There’s always that one game that you come back to. The one that no matter how many times, you will gladly have a repeat play-through and enjoy it each time. Having been released back in March of 2002, Jedi Knight 2: Jedi Outcast is the game where for me, a once-a-year playthrough has always been done.
This is a sequel in the ‘Dark Forces’ series which began in 1995, followed by Dark Forces 2 in 1997. This was a game long rumoured and hoped for, which resulted in its announcement five years later.
You play as Kyle Katarn, a resigned Jedi, investigating the planet of Kejim where remnants of the Empire are looking for something, which eventually leads to Kyle in re-discovering the ways of the Jedi, and even meeting fan-favourites along the way. As was the standard back in the early 2000’s, it is based off the Quake 3 engine, where the game is best played with a keyboard and mouse, and can run on any of today’s hardware, including a version I’ve seen for Android phones that works very well.
There are nine levels, each immersive and expansive, but above all; fun. At the start of the game, you only have a laser blaster and ‘Jan Ors’ by your side to help you when needed. But then the fun begins. Eventually, due to a twist in the story, you find yourself back at the Jedi Academy, practicing your force powers and gaining the lightsaber in quick succession. As the story progresses, you gain more force powers, while your existing ones become more powerful. These go from Rank 1 to 3, or, weak, strong, strongest. These can range from a ‘force push’, to ‘force lightening’, where you can strike down multiple stormtroopers and become more powerful than you can imagine.
A small note; if you type in a certain cheat code to raise the force levels further than number 3, you can have a more powerful ‘Force Mind Trick’, where you can control the enemy you’re facing. This can result in some fun deaths by your hand. You use the mouse to look around, while left click is fire, and right-click is saber-throw.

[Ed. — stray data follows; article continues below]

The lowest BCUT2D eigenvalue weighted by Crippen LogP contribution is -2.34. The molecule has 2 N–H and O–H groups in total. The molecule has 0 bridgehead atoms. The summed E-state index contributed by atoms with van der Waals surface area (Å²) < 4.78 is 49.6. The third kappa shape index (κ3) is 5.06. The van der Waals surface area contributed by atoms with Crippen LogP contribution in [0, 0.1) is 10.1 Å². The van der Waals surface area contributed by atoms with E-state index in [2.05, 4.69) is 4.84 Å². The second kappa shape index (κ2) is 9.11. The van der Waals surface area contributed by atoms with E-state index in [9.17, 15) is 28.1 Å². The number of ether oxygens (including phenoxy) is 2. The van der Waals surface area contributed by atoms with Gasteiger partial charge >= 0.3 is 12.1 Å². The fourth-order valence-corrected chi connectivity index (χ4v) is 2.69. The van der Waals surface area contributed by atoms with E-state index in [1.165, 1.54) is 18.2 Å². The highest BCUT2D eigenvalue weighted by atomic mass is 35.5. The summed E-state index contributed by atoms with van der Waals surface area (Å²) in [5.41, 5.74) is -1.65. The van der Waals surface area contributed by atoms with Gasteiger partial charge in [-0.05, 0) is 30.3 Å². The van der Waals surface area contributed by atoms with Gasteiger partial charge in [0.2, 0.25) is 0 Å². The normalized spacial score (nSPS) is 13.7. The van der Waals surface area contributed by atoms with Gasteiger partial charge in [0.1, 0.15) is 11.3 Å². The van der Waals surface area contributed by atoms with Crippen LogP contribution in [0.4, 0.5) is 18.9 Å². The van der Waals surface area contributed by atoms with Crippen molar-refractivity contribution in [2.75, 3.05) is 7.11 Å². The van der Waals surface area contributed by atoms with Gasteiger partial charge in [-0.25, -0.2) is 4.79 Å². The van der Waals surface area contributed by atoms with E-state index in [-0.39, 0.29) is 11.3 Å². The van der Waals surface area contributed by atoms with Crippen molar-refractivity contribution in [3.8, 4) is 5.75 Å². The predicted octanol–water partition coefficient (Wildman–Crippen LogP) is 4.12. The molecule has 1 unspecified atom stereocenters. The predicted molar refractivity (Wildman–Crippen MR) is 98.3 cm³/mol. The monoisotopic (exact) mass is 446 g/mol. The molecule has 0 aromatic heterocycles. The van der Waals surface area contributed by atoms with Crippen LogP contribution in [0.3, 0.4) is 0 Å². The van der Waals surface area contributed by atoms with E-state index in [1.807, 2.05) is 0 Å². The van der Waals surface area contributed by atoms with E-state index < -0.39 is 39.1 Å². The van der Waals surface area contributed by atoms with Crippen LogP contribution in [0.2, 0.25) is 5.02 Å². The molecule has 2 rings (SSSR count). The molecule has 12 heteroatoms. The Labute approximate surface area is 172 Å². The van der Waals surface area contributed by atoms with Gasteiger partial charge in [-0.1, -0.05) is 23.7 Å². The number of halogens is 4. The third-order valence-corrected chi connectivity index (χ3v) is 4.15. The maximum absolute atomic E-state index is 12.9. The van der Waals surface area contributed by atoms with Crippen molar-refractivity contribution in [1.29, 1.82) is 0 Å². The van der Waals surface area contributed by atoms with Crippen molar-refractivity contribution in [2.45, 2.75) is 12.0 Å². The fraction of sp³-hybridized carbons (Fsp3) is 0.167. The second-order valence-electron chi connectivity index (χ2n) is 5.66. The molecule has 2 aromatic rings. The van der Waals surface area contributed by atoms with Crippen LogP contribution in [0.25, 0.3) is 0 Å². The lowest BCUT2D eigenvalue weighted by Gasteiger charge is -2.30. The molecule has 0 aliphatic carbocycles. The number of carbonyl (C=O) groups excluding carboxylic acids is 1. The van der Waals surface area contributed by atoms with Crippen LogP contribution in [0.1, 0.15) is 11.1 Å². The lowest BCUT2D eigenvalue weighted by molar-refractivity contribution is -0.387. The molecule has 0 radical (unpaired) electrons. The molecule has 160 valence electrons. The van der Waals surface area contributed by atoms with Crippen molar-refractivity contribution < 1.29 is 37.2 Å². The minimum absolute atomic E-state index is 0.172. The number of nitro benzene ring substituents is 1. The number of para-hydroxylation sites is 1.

When you use the lightsaber, it automatically goes into third person, but because of the controls, there’s no problem in this. You can use the keyboard and mouse setup easily.
The game was unique in you feeling like you were as close as you could be to being a Jedi. You could ‘force pull’ a blaster from a stormtrooper’s hand and strike them down. Or you could interlock with another lightsaber and keep pressing on ‘attack’ to have their sabre be thrown out of their hands. Or you could deflect many blaster shots from many directions and still slow down time to reach that all important item for the level. Every time it’s incredibly fun, and fifteen years later that fun doesn’t disappear.
But why do I come back to it? It’s not the multi-player. While it’s good, I find that the lightsaber battles work out much better in single-player. The enemies’ and your lightsabers connect better somehow when i’m in a fight, and you can take your time, while multiplayer can easily miss a hit you try to make.
Using the console to spawn many ‘Dark Jedi’ and face them in ‘undying’ mode, is a staple I do each year. You reenact the scene of Neo versus hundreds of Agent Smith’s from The Matrix Reloaded, but with a sword and all of the force powers to maximum. It’s also one of the most popular games to ‘mod’, where you can change levels, add characters in, and even new force powers. This is still going strong today, where Kylo Ren can be playable in a level inspired by ‘The Force Awakens’. It’s addictive, its fun, and it’s Star Wars. What more could you possibly need from a game.
REVIEW CODE: A complimentary PC code was provided to Brash Games for this review. Please send all review code enquiries to email@example.com.
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